Potential Developing Country Agricultural Safeguards in Cereal Grains Markets

Increased concerns regarding food access around the world have spurred a number of countries to introduce agricultural policies aimed at insulating domestic markets from price variability in world commodity markets. These same concerns underlie ongoing negotiations in the World Trade Organization (WTO) under the Doha Development Agenda over provisions for a Special Safeguard Mechanism (SSM). This mechanism would allow developing countries to impose additional duties if imports of agricultural commodities increase above a specified quantity trigger or import prices fall below a reference price trigger. If approved, the SSM is expected to increase domestic commodity prices in the developing countries where the policy is implemented. The SSM is also expected to increase the volatility of world commodity prices if the measure is widely used by developing countries.

ERS examined trade in seven developing countries (Mexico, South Korea, Taiwan, Brazil, China, Thailand, and India) to determine what would have been the frequency and intensity for price- and quantity-based SSMs for cereal grains between 1995 and 2009. Frequency is measured as the ratio of total shipments meeting the trigger for the price-based SSM to total shipments traded. Intensity (of the price-based SSM only) is measured by calculating the maximum duty that could have been applied to each shipment relative to the global average price of the commodity.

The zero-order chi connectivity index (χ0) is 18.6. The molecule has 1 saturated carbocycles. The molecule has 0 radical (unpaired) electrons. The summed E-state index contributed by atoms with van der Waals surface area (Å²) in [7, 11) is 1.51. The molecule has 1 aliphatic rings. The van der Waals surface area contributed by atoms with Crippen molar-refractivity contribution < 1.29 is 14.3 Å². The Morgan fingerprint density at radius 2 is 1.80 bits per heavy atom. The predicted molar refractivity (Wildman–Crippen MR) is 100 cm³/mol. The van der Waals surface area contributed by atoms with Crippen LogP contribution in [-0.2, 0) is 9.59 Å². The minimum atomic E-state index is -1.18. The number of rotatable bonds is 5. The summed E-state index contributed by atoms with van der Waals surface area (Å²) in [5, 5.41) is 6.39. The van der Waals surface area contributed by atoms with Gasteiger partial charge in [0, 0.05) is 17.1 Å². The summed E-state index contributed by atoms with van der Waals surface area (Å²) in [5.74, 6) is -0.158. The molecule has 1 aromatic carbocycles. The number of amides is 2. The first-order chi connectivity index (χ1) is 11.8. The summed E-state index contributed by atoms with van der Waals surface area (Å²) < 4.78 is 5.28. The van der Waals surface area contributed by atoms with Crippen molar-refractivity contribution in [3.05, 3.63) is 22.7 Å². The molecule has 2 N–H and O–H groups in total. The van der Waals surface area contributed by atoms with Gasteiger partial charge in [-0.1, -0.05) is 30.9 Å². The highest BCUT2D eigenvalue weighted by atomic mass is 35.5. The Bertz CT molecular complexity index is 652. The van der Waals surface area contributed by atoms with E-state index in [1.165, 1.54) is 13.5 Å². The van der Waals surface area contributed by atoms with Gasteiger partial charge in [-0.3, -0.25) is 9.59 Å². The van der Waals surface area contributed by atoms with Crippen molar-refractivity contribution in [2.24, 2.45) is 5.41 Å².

The price-based SSM could have affected between 25 percent (India) and 45 percent (other countries) of shipments. Frequency and intensity results vary by import region and commodity market. Findings suggest that price-based SSM duties may be more likely to be triggered against grain exports from developing countries and that relatively high permissible price-based SSM duties could have been levied on developing country exporters as well as shipments comprising relatively small trade flows, which are often sourced from developing countries. Results from the quantity-based SSM are not as uniform across import markets when compared with results from the price-based SSM regime. However, 10 percent of cereal grain shipments, accounting for slightly more than 5 percent of cereal grain trade volume, would have exceeded the threshold level of imports to trigger the quantity-based SSM. The evidence suggests that there is potential for both the quantity- and price-based SSM to be triggered in major grain markets in developing countries, thereby affecting agricultural trade with developing countries.